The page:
Achieve Hospitality Architecture That Impresses – Part 2: Customer and Context
Designing a hotel that outperforms competitors means listening to what both primary users and surrounding buildings have to say.
The most prosperous hotels embrace local opportunities. They might, for instance, support a manufacturing district or link to a transit hub. Therefore, the challenge for architects is to design hotels that not only cater to the preferences of those most likely to use them, but also respond to regional nuances. A case in point is the new Hyatt Place Cleveland/Westlake/Crocker Park.
Crocker Park is a 2.5 million-square-foot suburban “lifestyle” development in Westlake, Ohio (15 miles west of Cleveland). The 75-acre site offers everything from retail and entertainment to offices and apartments. It even has a whole residential neighborhood within its boundaries.
When it came time to build a new hotel on site, developer Stark Enterprises wanted to capture Crocker Park’s “big city energy meets small town charm” appeal. Moreover, the hotel had to stand out among regional competitors as a destination for business travelers—especially since American Greetings Corporation’s massive new 660,000-square-foot headquarters is on campus.
The development team had noted the success of Hyatt Place Chicago South/University Medical Center in Chicago’s Hyde Park neighborhood. That hotel, discussed in my last post, became the inspiration for Hyatt Place Cleveland/Westlake/Crocker Park.
A Better Fit
The Hyde Park hotel, which has achieved one of the highest occupancy rates of any select service hotel in Chicagoland according to Smith Travel Reports, had already proven itself. Its urbane aesthetic would break the mold for hospitality facilities in the Westlake region and appeal to business travelers as a high-end hotel option. Additionally, the design/development team offered a prototype that would save time and costs.
The challenge came in modifying the design to create a better fit aesthetically within the Crocker Park campus and greater Westlake area. Overall massing of the new hotel remains the same, as do the storefront windows, the glass canopy, the Hyatt Place brand’s signature glass “edge,” and the electric blue lighting.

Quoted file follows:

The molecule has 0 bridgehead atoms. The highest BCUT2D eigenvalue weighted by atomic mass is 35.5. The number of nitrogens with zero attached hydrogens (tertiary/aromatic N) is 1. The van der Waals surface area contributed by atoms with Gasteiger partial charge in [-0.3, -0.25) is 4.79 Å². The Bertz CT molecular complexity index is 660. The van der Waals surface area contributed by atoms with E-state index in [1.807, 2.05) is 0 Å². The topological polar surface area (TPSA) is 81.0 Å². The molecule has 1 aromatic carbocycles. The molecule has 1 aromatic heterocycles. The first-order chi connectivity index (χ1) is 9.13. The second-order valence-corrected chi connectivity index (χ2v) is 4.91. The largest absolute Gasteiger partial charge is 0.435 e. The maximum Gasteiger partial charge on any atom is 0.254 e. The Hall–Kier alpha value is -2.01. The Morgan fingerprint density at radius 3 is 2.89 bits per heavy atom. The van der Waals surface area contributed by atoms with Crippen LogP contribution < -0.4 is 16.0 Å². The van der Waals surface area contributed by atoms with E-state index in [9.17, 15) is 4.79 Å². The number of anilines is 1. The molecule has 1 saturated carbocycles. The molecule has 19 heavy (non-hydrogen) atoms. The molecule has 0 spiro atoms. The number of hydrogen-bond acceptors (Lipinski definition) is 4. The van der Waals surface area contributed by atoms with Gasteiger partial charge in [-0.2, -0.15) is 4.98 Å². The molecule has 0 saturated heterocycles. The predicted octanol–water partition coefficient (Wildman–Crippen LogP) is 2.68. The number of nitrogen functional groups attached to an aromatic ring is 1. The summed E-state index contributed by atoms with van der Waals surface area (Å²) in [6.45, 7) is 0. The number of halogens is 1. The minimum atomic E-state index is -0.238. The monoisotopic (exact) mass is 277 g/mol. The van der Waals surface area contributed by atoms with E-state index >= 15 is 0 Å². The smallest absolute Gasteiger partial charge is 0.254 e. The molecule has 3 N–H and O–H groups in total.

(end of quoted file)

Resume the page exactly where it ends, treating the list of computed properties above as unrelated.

What did change were the façade’s materials and color palette to complement the regional architecture and materiality. For instance, the façade uses smaller terra cotta shingles to create a softer texture than the larger porcelain tiles on the hotel’s Chicago sister. Black face brick on the lower level (as opposed to full glazed storefront on the Chicago hotel) ties into surrounding buildings, while the interior displays regional artwork to extend that local touch.
Hyatt Place Cleveland/Westlake/Crocker Park led the Westlake area in occupancy last year, according to John Schultzel, vice president of hotel management at The Olympia Companies, which manages the hotel. As of this writing, the hotel ranks #1 in Westlake on TripAdvisor.
“Hyatt Place Cleveland/Westlake/Crocker Park fills a void in contemporary, thoughtful hotels within the region,” said Schultzel. “It outperforms based on a combination of factors, most notably location, design, and operations. These factors create a high demand that allows us to charge incrementally more for a superior experience.”
Hyatt Place Cleveland/Westlake/Crocker Park reveals an important lesson—the successful hotel must not only have an identity that attracts key prospects, but it must also respect its surroundings, whether they be an urban core, a historic neighborhood, or a vibrant mixed-use development.
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